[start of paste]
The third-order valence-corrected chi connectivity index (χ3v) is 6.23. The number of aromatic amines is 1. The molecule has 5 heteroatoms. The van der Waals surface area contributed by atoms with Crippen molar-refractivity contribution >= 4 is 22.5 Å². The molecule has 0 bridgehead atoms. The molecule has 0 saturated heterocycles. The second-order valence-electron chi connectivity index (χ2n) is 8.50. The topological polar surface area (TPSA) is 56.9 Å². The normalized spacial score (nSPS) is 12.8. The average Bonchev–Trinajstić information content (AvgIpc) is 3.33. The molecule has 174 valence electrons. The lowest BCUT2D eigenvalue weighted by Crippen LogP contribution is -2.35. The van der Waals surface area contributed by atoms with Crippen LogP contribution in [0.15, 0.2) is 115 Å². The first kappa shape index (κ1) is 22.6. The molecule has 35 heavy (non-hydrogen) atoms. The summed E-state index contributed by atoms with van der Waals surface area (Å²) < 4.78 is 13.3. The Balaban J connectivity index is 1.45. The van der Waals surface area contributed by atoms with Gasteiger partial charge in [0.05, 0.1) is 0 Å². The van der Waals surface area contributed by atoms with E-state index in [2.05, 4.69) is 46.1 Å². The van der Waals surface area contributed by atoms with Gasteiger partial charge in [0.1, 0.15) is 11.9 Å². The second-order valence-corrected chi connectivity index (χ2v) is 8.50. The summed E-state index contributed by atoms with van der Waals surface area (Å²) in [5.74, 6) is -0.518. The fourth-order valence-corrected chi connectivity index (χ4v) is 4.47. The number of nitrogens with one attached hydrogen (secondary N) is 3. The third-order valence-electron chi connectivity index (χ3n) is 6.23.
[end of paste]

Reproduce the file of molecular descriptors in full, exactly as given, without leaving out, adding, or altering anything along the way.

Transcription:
The third-order valence-corrected chi connectivity index (χ3v) is 6.23. The number of aromatic amines is 1. The molecule has 5 heteroatoms. The van der Waals surface area contributed by atoms with Crippen molar-refractivity contribution >= 4 is 22.5 Å². The molecule has 0 bridgehead atoms. The molecule has 0 saturated heterocycles. The second-order valence-electron chi connectivity index (χ2n) is 8.50. The topological polar surface area (TPSA) is 56.9 Å². The normalized spacial score (nSPS) is 12.8. The average Bonchev–Trinajstić information content (AvgIpc) is 3.33. The molecule has 174 valence electrons. The lowest BCUT2D eigenvalue weighted by Crippen LogP contribution is -2.35. The van der Waals surface area contributed by atoms with Crippen LogP contribution in [0.15, 0.2) is 115 Å². The first kappa shape index (κ1) is 22.6. The molecule has 35 heavy (non-hydrogen) atoms. The summed E-state index contributed by atoms with van der Waals surface area (Å²) < 4.78 is 13.3. The Balaban J connectivity index is 1.45. The van der Waals surface area contributed by atoms with Gasteiger partial charge in [0.05, 0.1) is 0 Å². The van der Waals surface area contributed by atoms with E-state index in [2.05, 4.69) is 46.1 Å². The van der Waals surface area contributed by atoms with Gasteiger partial charge in [0.1, 0.15) is 11.9 Å². The second-order valence-corrected chi connectivity index (χ2v) is 8.50. The summed E-state index contributed by atoms with van der Waals surface area (Å²) in [5.74, 6) is -0.518. The fourth-order valence-corrected chi connectivity index (χ4v) is 4.47. The number of nitrogens with one attached hydrogen (secondary N) is 3. The third-order valence-electron chi connectivity index (χ3n) is 6.23.